Although terrorism is receding in most parts in Syria, it continues to have a territorial base in Idlib. Therefore, it is understandable that combatting terrorism, at this stage, is focused on Idlib. Meanwhile, it appears that the fight against ISIS in the Syrian desert will be postponed.
This is the case despite the establishment of a de-escalation zone by the Astana process, as well as the bilateral agreement between Russia and Turkey on Idlib. Al-Nusra Front continues to be not only active and but dominant in Idlib. The challenge has always been how to separate the armed groups from al- Nusra. The US failed in the past and now Turkey has yet to deliver.
The Russian military intervention had the overwhelming support of the Russian public because it was perceived as taking the battle against terrorism outside Russian territory. In this regard, it is important to note that at the height of the fighting in Syria, Russian and former Soviet fighters were estimated to be anywhere between 10,000 to 20,000. They were also among the most effective having gained combat experience in Chechnya, Central Asia and the Balkans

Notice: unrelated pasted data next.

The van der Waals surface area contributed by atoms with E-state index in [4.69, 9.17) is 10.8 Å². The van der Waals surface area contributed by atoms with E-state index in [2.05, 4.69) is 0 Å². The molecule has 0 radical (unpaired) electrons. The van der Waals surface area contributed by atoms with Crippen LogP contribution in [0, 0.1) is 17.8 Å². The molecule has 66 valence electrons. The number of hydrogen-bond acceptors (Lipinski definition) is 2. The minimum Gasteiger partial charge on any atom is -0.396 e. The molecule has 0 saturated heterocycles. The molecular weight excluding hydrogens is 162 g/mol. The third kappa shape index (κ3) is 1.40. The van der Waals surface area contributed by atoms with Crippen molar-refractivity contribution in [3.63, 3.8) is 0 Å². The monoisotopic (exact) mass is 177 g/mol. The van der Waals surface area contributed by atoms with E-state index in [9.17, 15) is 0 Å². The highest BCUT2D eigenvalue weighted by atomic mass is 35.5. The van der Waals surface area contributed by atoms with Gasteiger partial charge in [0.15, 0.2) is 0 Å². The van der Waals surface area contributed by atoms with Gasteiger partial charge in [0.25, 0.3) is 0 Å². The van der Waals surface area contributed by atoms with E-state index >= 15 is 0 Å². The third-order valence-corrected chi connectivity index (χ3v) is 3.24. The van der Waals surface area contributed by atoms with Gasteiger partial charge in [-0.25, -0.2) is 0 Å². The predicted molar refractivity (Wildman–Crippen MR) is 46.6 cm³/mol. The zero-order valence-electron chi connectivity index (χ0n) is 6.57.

Now that Russia has secured its long-term presence in Syria, and saved the Syrian state from collapse, thereby enhancing Moscow’s international stature, President Putin needs to declare that he has removed the threat of terrorism emanating from Syria. Only then can he announce that he has accomplished the goals of the military intervention. No doubt this would help in reversing the drop in Putin’s popularity, which could be partly attributed to the receding public support for Russian policy in Syria.